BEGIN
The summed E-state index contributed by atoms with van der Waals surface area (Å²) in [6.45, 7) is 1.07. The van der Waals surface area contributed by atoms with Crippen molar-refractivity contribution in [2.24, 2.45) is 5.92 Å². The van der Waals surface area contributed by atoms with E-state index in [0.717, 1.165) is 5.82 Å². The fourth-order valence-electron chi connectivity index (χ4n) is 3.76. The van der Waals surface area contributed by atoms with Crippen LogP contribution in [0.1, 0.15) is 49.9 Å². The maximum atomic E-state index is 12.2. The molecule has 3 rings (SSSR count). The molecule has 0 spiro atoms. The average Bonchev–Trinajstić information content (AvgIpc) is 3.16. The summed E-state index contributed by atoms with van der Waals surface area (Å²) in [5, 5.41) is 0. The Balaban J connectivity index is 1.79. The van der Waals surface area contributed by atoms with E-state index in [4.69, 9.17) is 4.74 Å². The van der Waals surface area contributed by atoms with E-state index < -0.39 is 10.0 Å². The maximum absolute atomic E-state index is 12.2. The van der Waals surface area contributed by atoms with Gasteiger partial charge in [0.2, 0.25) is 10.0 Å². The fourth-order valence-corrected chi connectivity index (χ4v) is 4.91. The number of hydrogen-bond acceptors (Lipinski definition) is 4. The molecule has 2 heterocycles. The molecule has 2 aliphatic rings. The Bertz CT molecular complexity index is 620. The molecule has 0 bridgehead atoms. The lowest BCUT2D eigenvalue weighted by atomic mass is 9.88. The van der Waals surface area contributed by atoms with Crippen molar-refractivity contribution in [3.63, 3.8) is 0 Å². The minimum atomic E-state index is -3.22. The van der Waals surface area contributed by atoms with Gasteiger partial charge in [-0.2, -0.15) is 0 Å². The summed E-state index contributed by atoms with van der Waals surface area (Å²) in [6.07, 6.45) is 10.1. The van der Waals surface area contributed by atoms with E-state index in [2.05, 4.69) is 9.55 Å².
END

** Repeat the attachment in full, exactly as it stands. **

The summed E-state index contributed by atoms with van der Waals surface area (Å²) in [6.45, 7) is 1.07. The van der Waals surface area contributed by atoms with Crippen molar-refractivity contribution in [2.24, 2.45) is 5.92 Å². The van der Waals surface area contributed by atoms with E-state index in [0.717, 1.165) is 5.82 Å². The fourth-order valence-electron chi connectivity index (χ4n) is 3.76. The van der Waals surface area contributed by atoms with Crippen LogP contribution in [0.1, 0.15) is 49.9 Å². The maximum atomic E-state index is 12.2. The molecule has 3 rings (SSSR count). The molecule has 0 spiro atoms. The average Bonchev–Trinajstić information content (AvgIpc) is 3.16. The summed E-state index contributed by atoms with van der Waals surface area (Å²) in [5, 5.41) is 0. The Balaban J connectivity index is 1.79. The van der Waals surface area contributed by atoms with E-state index in [4.69, 9.17) is 4.74 Å². The van der Waals surface area contributed by atoms with E-state index < -0.39 is 10.0 Å². The maximum absolute atomic E-state index is 12.2. The van der Waals surface area contributed by atoms with Gasteiger partial charge in [0.2, 0.25) is 10.0 Å². The fourth-order valence-corrected chi connectivity index (χ4v) is 4.91. The number of hydrogen-bond acceptors (Lipinski definition) is 4. The molecule has 2 heterocycles. The molecule has 2 aliphatic rings. The Bertz CT molecular complexity index is 620. The molecule has 0 bridgehead atoms. The lowest BCUT2D eigenvalue weighted by atomic mass is 9.88. The van der Waals surface area contributed by atoms with Crippen molar-refractivity contribution in [3.63, 3.8) is 0 Å². The minimum atomic E-state index is -3.22. The van der Waals surface area contributed by atoms with Gasteiger partial charge in [-0.2, -0.15) is 0 Å². The summed E-state index contributed by atoms with van der Waals surface area (Å²) in [6.07, 6.45) is 10.1. The van der Waals surface area contributed by atoms with E-state index in [2.05, 4.69) is 9.55 Å².